Abstract: Measuring the Level of Behavioral Health Integration in Pediatric Collaborative Care Models (Society for Social Work and Research 22nd Annual Conference - Achieving Equal Opportunity, Equity, and Justice)

627P Measuring the Level of Behavioral Health Integration in Pediatric Collaborative Care Models

Sunday, January 14, 2018
Marquis BR Salon 6 (ML 2) (Marriott Marquis Washington DC)
* noted as presenting author
Sean Lynch, PhD, Behavioral Health Scientist, Substance Abuse & Mental Health Services Administration, Rockville, MD
Catherine Greeno, PhD, Associate Professor, University of Pittsburgh, Pittsburgh, PA
Judith Teich, MSW, Social Science Analyst, Substance Abuse & Mental Health Services Administration, Rockville, MD
Janet Heekin, MLS, Information Specialist, Substace Abuse & Mental Health Services Administration, Rockville, MD
Background: While the idea of providing team-based care that delivers both physical and mental health care to children has existed for nearly five decades, attention has recently focused on collaborative care models (CCMs) as a cost-effective way to improve behavioral health outcomes. These benefits may arise because CCMs pair primary care physicians with behavioral health clinicians in various practice arrangements that permit greater access to care for patients, as well as comprehensive, coordinated care for treating both physical and mental conditions.  Although a wide range of collaborative care models (CCMs) that integrate physical and behavioral health care have been developed, to date there is no extant comprehensive analysis of the level of integration of CCMs that serve children.  It is especially important to consider the case of CCMs for children because their needs are different than adults.  This study: 1) examined the degree of integration of the pediatric CCMs that are discussed in the research literature, and 2) examined the extent to which telemedicine and health information technology such as video-conferencing is incorporated into CCMs. 

Methods: This study followed systematic review standards established by the Institute of Medicine.  Search criteria were developed by an independent research librarian. These criteria were used to search databases such as PubMed, PSYCINFO to identify relevant articles.  A modified content analysis approach was used to assess the CCMs for level of integration using an established conceptual framework.  Forty articles were identified that described 49 models.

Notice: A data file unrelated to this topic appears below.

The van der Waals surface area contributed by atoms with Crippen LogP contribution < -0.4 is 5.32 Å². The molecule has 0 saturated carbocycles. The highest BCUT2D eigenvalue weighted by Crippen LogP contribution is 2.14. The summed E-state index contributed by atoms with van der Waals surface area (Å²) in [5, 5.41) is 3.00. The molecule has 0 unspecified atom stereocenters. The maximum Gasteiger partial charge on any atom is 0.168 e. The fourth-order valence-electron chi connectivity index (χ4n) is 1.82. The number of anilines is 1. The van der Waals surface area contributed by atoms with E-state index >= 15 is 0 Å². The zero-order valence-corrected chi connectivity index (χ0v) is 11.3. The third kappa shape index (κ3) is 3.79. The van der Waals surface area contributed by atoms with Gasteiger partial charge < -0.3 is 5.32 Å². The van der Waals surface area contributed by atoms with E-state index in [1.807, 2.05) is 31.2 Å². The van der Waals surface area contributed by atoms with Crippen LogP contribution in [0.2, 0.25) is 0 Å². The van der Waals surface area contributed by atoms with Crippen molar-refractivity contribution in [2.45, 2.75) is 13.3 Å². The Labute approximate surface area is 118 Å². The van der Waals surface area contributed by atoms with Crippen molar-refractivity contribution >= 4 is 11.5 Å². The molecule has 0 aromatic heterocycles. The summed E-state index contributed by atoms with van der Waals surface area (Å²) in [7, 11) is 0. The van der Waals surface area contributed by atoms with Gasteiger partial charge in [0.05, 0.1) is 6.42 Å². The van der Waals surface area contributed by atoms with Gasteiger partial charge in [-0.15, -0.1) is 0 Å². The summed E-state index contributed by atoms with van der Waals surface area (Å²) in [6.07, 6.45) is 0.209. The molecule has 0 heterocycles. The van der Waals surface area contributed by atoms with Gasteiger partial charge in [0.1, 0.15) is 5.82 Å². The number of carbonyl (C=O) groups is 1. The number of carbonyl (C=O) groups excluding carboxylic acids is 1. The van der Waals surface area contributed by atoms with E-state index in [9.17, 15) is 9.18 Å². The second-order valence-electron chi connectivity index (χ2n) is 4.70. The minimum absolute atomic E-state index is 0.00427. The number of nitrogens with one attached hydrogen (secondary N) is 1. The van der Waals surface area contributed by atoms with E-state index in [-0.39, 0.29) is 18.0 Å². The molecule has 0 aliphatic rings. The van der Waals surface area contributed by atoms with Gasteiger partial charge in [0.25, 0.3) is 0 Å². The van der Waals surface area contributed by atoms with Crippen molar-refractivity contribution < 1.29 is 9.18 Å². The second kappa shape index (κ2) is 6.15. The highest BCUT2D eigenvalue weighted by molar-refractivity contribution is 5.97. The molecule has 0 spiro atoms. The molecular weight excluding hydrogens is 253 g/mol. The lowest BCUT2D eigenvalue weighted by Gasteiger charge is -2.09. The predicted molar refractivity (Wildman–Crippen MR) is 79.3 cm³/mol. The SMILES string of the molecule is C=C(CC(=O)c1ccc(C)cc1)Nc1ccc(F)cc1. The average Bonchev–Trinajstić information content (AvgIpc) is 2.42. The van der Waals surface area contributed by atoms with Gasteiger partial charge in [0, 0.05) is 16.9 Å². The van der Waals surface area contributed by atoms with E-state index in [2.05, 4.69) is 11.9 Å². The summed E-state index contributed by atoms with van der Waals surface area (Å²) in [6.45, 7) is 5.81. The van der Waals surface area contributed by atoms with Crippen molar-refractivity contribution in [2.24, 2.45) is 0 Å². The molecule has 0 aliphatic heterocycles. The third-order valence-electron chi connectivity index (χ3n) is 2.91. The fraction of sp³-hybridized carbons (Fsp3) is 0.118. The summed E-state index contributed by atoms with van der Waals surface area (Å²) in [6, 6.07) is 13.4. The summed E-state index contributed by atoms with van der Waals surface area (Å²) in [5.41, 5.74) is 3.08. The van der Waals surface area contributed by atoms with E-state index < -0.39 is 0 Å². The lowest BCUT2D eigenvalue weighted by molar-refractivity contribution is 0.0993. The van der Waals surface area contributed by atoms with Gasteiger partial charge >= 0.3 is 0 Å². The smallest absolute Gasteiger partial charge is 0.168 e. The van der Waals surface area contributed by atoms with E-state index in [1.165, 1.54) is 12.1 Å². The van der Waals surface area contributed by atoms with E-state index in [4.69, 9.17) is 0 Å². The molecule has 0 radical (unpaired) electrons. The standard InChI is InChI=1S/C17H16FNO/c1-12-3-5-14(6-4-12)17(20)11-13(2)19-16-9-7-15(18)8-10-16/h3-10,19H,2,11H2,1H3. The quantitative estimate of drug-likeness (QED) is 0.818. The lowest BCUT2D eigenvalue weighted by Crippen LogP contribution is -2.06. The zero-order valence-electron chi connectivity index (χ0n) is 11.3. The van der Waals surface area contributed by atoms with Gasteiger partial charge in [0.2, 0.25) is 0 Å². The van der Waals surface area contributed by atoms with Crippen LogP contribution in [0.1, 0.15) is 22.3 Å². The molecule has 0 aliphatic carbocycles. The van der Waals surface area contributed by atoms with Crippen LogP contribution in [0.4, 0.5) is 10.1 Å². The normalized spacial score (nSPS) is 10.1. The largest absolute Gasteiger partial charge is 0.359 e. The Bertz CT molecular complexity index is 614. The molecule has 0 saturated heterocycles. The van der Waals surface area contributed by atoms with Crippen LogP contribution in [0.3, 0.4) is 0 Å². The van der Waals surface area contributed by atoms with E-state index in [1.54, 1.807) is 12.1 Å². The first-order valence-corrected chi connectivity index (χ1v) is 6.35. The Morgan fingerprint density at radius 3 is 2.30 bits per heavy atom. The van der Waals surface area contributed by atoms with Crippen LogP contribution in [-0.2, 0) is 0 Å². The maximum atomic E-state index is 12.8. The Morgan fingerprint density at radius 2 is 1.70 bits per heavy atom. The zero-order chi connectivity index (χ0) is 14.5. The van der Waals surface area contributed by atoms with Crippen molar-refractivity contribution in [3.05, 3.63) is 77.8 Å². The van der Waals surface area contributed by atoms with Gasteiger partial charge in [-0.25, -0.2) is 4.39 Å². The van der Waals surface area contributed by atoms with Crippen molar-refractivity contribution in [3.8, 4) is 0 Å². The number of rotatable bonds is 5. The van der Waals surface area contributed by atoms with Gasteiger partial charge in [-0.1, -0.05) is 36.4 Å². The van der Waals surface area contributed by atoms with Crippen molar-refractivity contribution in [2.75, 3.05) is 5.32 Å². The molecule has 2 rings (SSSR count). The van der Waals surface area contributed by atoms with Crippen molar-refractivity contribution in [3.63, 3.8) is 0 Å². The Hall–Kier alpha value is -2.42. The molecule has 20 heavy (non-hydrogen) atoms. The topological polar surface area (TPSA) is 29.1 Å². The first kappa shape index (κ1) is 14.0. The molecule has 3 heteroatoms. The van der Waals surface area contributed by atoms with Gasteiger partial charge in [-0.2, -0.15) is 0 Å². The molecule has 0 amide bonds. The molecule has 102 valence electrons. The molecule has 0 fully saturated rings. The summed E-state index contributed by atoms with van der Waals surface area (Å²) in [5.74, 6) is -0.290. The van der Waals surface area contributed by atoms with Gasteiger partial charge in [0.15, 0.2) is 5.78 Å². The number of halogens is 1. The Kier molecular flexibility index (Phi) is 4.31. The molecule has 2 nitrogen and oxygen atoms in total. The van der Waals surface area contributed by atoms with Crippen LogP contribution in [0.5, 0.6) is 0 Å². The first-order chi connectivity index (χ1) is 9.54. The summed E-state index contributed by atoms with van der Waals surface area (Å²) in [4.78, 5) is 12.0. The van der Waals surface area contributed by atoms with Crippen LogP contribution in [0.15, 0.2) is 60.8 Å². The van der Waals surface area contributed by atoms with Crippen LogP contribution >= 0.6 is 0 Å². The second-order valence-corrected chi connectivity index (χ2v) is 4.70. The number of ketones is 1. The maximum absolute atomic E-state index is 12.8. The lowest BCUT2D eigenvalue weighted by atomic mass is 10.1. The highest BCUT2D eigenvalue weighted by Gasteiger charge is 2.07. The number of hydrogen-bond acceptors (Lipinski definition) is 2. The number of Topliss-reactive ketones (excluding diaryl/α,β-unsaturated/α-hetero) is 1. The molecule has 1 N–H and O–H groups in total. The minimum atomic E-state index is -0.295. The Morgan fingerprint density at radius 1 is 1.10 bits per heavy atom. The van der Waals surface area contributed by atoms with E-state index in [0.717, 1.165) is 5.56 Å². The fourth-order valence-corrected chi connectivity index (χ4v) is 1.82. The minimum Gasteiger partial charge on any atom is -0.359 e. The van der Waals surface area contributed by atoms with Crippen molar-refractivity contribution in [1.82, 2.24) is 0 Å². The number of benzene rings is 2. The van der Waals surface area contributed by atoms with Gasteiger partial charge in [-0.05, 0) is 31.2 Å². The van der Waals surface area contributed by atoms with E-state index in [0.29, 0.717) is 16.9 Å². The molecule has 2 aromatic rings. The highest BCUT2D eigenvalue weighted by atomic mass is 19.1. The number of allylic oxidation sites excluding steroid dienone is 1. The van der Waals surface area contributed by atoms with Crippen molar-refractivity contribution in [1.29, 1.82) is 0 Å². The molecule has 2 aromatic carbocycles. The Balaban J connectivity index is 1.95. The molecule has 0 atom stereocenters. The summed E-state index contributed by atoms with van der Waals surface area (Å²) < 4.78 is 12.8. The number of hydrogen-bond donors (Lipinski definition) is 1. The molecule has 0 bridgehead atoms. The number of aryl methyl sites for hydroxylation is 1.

Results:  Ten programs (20%) showed minimal collaboration without co-location, 24 programs (49%) were co-located, but showed only basic collaboration, 3 programs (6%) showed elements of both of these first two categories, and 12 programs (25%) had attained full integration.  Telemedicine was a feature of 10 CCMs and 4 (40%) of these were rated at minimal collaboration,  4 (40%) were colocated but showed only basic collaboration, 1 program (20%) showed elements of both of these first two categories, and 1 program (10%) had attained full integration. 

Conclusions: The study results suggest that efforts are needed to erase barriers that may impede the development of CCMs with a higher degree of integration, in order to reduce healthcare costs and improve outcomes.  This study found that 70% of CCMs had only minimal or basic collaboration.  These low levels of collaboration will make it difficult to understand whether the expected cost savings might occur.  Efforts to reduce barriers are urgent, if these models are to be adopted and live up to their potential to improve services and reduce expenditures.  In addition, further development of the conceptual framework may be needed to accommodate key differentiators (e.g., degree of co-location, business model) for a given CCM that may not move together across the integration level.   The current rubric did not permit us to assess the impact of telemedicine, especially video-conferencing, and this point illustrates the fact that health information technology-facilitated consultation models do not fit well in the conceptual framework.  The models, though successful, did not always result in working “teams” of clinicians.